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My Father’s Getting Married…and I’m an Empty Nester

The liberating and frightening experience of letting go

He announced the big news one night over dinner with my brother, my sister, and her three children—our family nucleus. Quite stunned, my 47-year-old sister glanced up at me and quipped: “Does that mean we’re going to have step-brothers?” A hilarious thought at age 50, I agreed.

That night I joined my siblings in giving him our blessing. But as days passed, I felt unsettled and a little nervous. Would he be okay out there in a new world? Since my mother’s death, I had worked hard to maintain a semblance of the quality of life she had given him. Although I was away at work most of the week, I planned meals and shopped strategically. I cooked in my mother’s old pots, attempting to channel her secret recipes. I served Sunday dinners on her favorite tablecloth and kept the pantry full of the same labels she once favored: the canned pimentos, tomato paste, dry beans, rice.

A home-cooked meal is sacred to Cuban men of older generations. This is what I always believed. But when my father fell in love with the church lady, that rule went out the window. She doesn’t cook. And he doesn’t care. He’s happy with take-out, cold leftovers, drive-thru window food, and packaged snacks. And all I can do is stand by, powerless, as he heads into a new home—with a cold kitchen.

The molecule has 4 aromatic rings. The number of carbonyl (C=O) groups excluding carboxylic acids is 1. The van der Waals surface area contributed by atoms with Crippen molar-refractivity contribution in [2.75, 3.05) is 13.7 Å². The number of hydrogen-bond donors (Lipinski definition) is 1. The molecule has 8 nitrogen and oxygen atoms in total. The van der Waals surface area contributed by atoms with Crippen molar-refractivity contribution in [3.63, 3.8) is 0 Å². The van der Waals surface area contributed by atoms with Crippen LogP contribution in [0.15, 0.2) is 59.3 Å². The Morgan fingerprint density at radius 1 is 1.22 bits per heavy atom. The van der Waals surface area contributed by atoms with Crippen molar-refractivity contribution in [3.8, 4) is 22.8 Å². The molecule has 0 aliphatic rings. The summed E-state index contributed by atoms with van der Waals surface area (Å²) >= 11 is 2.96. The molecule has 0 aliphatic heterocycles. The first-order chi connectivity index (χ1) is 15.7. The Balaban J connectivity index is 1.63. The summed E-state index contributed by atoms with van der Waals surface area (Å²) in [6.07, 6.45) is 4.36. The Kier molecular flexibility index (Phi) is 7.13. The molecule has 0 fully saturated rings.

“You’re going to be an empty nester,” joked a friend when I told him my father was getting married and moving out.

An empty nester. His words resonated in a way I had not expected. Of course, this is exactly what it must feel like to release one’s charges into the world. It is at once liberating and frightening. The empty nester comparison gave me a kind of roadmap into this new stage of my life. The most successful empty nesters realize they are powerless over the situation. They are stoic and generous. They respect new boundaries. But, most importantly, they move on. Gently, happily, and gratefully, they move on.

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Pulitzer Prize-winning journalist Liz Balmaseda admits her first novel, Sweet Mary, isn’t the great American novel. Rather, she says, it’s “a funky, Florida-style ride. On a big, fat Harley.”

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